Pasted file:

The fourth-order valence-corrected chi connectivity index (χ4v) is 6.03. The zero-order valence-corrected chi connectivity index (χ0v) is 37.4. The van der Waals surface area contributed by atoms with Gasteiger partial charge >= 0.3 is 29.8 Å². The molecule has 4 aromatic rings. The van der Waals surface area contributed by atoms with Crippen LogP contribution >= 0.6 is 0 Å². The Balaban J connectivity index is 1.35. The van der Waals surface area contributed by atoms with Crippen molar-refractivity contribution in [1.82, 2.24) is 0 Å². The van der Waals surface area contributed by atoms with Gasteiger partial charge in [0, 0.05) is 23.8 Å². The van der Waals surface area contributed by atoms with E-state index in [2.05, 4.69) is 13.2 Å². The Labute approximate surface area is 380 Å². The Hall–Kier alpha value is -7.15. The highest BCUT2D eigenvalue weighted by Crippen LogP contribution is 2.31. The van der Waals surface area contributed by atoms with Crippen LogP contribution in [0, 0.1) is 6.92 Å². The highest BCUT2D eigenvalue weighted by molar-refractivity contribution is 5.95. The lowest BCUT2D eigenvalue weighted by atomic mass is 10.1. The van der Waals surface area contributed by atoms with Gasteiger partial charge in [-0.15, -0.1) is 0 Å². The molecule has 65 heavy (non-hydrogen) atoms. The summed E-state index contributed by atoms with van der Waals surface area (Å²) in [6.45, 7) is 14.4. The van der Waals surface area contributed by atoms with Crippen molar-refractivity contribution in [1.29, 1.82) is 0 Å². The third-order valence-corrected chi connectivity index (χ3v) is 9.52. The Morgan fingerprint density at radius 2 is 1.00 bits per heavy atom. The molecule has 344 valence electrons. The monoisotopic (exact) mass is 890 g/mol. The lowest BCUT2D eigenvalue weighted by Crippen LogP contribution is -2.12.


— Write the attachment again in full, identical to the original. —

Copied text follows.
The fourth-order valence-corrected chi connectivity index (χ4v) is 6.03. The zero-order valence-corrected chi connectivity index (χ0v) is 37.4. The van der Waals surface area contributed by atoms with Gasteiger partial charge >= 0.3 is 29.8 Å². The molecule has 4 aromatic rings. The van der Waals surface area contributed by atoms with Crippen LogP contribution >= 0.6 is 0 Å². The Balaban J connectivity index is 1.35. The van der Waals surface area contributed by atoms with Crippen molar-refractivity contribution in [1.82, 2.24) is 0 Å². The van der Waals surface area contributed by atoms with Gasteiger partial charge in [0, 0.05) is 23.8 Å². The van der Waals surface area contributed by atoms with E-state index in [2.05, 4.69) is 13.2 Å². The Labute approximate surface area is 380 Å². The Hall–Kier alpha value is -7.15. The highest BCUT2D eigenvalue weighted by Crippen LogP contribution is 2.31. The van der Waals surface area contributed by atoms with Crippen LogP contribution in [0, 0.1) is 6.92 Å². The highest BCUT2D eigenvalue weighted by molar-refractivity contribution is 5.95. The lowest BCUT2D eigenvalue weighted by atomic mass is 10.1. The van der Waals surface area contributed by atoms with Gasteiger partial charge in [-0.15, -0.1) is 0 Å². The molecule has 65 heavy (non-hydrogen) atoms. The summed E-state index contributed by atoms with van der Waals surface area (Å²) in [6.45, 7) is 14.4. The van der Waals surface area contributed by atoms with Crippen molar-refractivity contribution in [1.29, 1.82) is 0 Å². The third-order valence-corrected chi connectivity index (χ3v) is 9.52. The Morgan fingerprint density at radius 2 is 1.00 bits per heavy atom. The molecule has 344 valence electrons. The monoisotopic (exact) mass is 890 g/mol. The lowest BCUT2D eigenvalue weighted by Crippen LogP contribution is -2.12.